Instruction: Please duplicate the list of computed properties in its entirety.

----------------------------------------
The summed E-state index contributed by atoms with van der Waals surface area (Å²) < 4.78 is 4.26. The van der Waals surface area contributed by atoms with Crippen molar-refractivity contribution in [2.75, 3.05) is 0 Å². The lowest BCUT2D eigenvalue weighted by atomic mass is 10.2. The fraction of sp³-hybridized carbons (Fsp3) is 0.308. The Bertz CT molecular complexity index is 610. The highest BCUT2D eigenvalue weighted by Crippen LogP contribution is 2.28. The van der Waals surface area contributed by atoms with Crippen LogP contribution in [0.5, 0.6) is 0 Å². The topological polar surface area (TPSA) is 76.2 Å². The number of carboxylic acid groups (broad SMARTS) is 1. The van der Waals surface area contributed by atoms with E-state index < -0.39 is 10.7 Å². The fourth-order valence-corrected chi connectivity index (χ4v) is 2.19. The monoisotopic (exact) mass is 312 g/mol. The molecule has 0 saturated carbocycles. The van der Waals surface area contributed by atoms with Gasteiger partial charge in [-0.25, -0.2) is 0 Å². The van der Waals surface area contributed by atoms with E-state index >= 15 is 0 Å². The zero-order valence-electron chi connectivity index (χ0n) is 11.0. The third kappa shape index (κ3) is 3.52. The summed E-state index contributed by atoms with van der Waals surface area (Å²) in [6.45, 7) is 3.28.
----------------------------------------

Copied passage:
The summed E-state index contributed by atoms with van der Waals surface area (Å²) < 4.78 is 4.26. The van der Waals surface area contributed by atoms with Crippen molar-refractivity contribution in [2.75, 3.05) is 0 Å². The lowest BCUT2D eigenvalue weighted by atomic mass is 10.2. The fraction of sp³-hybridized carbons (Fsp3) is 0.308. The Bertz CT molecular complexity index is 610. The highest BCUT2D eigenvalue weighted by Crippen LogP contribution is 2.28. The van der Waals surface area contributed by atoms with Crippen LogP contribution in [0.5, 0.6) is 0 Å². The topological polar surface area (TPSA) is 76.2 Å². The number of carboxylic acid groups (broad SMARTS) is 1. The van der Waals surface area contributed by atoms with E-state index < -0.39 is 10.7 Å². The fourth-order valence-corrected chi connectivity index (χ4v) is 2.19. The monoisotopic (exact) mass is 312 g/mol. The molecule has 0 saturated carbocycles. The van der Waals surface area contributed by atoms with Gasteiger partial charge in [-0.25, -0.2) is 0 Å². The van der Waals surface area contributed by atoms with E-state index >= 15 is 0 Å². The zero-order valence-electron chi connectivity index (χ0n) is 11.0. The third kappa shape index (κ3) is 3.52. The summed E-state index contributed by atoms with van der Waals surface area (Å²) in [6.45, 7) is 3.28.